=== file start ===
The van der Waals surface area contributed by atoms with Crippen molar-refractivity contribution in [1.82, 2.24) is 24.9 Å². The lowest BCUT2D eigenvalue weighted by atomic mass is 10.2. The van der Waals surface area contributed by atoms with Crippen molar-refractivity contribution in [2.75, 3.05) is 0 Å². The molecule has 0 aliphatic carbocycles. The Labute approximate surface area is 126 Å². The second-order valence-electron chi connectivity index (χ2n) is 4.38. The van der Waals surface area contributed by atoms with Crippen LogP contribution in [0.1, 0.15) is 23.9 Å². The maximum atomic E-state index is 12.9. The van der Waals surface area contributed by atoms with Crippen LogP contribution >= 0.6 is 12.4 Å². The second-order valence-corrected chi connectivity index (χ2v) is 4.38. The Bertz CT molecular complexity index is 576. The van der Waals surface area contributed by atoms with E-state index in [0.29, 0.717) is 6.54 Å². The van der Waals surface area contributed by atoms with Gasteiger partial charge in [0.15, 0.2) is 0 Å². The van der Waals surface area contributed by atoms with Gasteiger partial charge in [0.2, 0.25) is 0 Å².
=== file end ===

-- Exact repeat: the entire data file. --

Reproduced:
The van der Waals surface area contributed by atoms with Crippen molar-refractivity contribution in [1.82, 2.24) is 24.9 Å². The lowest BCUT2D eigenvalue weighted by atomic mass is 10.2. The van der Waals surface area contributed by atoms with Crippen molar-refractivity contribution in [2.75, 3.05) is 0 Å². The molecule has 0 aliphatic carbocycles. The Labute approximate surface area is 126 Å². The second-order valence-electron chi connectivity index (χ2n) is 4.38. The van der Waals surface area contributed by atoms with Crippen LogP contribution in [0.1, 0.15) is 23.9 Å². The maximum atomic E-state index is 12.9. The van der Waals surface area contributed by atoms with Crippen LogP contribution >= 0.6 is 12.4 Å². The second-order valence-corrected chi connectivity index (χ2v) is 4.38. The Bertz CT molecular complexity index is 576. The van der Waals surface area contributed by atoms with E-state index in [0.29, 0.717) is 6.54 Å². The van der Waals surface area contributed by atoms with Gasteiger partial charge in [0.15, 0.2) is 0 Å². The van der Waals surface area contributed by atoms with Gasteiger partial charge in [0.2, 0.25) is 0 Å².